In some cases, cyberbullying is illegal and may lead to criminal prosecution. Knowing the laws and how they apply can help you decide what steps to take next. The law, though, isn't always clear when it comes to what is considered cyberbullying and what, if any, charges can be laid.
What are the legal consequences of cyberbullying?
In Canada, it is illegal to share intimate images of a person without consent. This law may not always be easy to enforce, and if charges are laid it may not always be easy to convict the perpetrator. If convicted, the legal consequences are serious, and could include the following:
- going to prison for up to five years;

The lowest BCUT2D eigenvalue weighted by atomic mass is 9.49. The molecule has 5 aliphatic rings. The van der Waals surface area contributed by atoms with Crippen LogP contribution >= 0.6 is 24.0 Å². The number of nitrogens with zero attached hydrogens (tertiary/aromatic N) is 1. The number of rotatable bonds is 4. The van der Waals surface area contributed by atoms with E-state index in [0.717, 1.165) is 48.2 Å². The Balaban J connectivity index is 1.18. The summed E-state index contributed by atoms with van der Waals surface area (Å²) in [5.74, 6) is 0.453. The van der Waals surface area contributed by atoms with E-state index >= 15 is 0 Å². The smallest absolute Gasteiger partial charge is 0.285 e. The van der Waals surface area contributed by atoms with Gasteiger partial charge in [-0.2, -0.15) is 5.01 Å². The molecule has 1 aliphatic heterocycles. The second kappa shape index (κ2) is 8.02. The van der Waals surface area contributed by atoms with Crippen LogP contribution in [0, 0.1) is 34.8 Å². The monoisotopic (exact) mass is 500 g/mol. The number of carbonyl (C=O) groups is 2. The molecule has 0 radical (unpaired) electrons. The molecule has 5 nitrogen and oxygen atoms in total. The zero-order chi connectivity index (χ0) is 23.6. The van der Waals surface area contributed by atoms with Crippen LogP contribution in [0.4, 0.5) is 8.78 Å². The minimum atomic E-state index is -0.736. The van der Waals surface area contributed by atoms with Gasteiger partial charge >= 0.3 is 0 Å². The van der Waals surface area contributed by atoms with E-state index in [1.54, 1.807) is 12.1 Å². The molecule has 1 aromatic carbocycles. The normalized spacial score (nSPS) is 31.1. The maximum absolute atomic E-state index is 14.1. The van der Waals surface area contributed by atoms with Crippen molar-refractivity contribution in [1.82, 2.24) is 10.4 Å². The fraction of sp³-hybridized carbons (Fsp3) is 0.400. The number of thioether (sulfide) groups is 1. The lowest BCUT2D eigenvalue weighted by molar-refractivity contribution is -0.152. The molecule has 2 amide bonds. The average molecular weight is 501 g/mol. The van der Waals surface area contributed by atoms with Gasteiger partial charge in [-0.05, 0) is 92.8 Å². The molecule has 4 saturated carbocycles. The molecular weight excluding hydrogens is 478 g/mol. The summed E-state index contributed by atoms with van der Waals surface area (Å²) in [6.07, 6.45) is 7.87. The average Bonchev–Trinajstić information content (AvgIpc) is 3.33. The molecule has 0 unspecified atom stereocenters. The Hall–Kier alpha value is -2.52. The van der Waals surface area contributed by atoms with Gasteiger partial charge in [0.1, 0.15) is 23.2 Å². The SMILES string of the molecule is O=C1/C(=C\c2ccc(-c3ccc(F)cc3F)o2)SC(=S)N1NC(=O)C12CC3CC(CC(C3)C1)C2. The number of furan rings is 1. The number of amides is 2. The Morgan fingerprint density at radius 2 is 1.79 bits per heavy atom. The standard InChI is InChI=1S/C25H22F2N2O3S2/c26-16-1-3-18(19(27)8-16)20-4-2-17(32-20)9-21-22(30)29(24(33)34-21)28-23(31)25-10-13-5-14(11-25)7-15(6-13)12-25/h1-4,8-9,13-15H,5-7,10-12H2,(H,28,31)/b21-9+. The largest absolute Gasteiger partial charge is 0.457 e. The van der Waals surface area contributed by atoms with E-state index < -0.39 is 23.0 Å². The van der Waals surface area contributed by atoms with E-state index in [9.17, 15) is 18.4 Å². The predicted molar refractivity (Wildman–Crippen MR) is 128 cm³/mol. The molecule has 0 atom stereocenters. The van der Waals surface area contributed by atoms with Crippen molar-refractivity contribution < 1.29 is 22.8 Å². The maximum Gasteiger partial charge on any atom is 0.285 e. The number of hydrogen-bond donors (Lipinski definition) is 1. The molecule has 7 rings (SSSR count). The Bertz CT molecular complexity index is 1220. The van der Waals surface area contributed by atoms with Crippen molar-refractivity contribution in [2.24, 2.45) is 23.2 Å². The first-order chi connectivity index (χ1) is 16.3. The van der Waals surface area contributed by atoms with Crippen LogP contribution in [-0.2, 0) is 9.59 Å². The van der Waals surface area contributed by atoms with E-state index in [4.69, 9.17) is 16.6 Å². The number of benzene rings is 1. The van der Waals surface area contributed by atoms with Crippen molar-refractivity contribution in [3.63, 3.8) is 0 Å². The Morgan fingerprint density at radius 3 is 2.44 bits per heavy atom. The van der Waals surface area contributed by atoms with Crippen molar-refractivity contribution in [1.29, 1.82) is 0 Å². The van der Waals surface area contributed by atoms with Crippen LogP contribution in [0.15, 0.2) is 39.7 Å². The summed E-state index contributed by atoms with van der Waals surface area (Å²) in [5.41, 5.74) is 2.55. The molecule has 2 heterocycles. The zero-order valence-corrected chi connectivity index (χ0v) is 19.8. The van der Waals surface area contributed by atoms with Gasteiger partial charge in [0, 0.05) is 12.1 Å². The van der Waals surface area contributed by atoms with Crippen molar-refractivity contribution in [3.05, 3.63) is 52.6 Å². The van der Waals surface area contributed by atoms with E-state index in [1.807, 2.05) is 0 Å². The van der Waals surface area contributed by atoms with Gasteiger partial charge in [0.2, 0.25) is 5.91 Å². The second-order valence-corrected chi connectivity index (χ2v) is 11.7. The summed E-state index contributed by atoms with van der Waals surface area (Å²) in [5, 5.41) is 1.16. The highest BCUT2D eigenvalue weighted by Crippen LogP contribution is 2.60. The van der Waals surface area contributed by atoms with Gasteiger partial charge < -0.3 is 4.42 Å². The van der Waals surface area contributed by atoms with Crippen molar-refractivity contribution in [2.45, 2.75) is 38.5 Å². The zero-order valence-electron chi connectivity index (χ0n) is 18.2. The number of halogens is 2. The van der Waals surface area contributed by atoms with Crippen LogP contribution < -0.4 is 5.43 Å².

- having your computer, cellphone, or other devices seized;
- paying victim’s costs to have the intimate image removed from the internet.
There are other federal laws in Canada that deal with bullying – including cyberbullying – such as criminal harassment, uttering threats, intimidation, mischief in relation to data, unauthorized use of a computer, extortion, defamatory libel, and others.
Encouraging and empowering youth to think critically about their online presence; to be mindful of what they are posting, the messages they are sending, and the photos and content they share will give them with the tools necessary for them to be good digital citizens. Begin with open and honest communication, and by modelling your behaviour as an adult.
Recommended resources on Cyberbullying and the Law
Talking about the consequences of cyberbullying, including the legal consequences, is important. Ensuring there is a mutual understanding about cyberbullying, its emotional impacts, and the fact that in some instances it is illegal can help but may not prevent cyberbullying from happening. Knowing that a trusted adult is available to talk with is an important first step in getting help.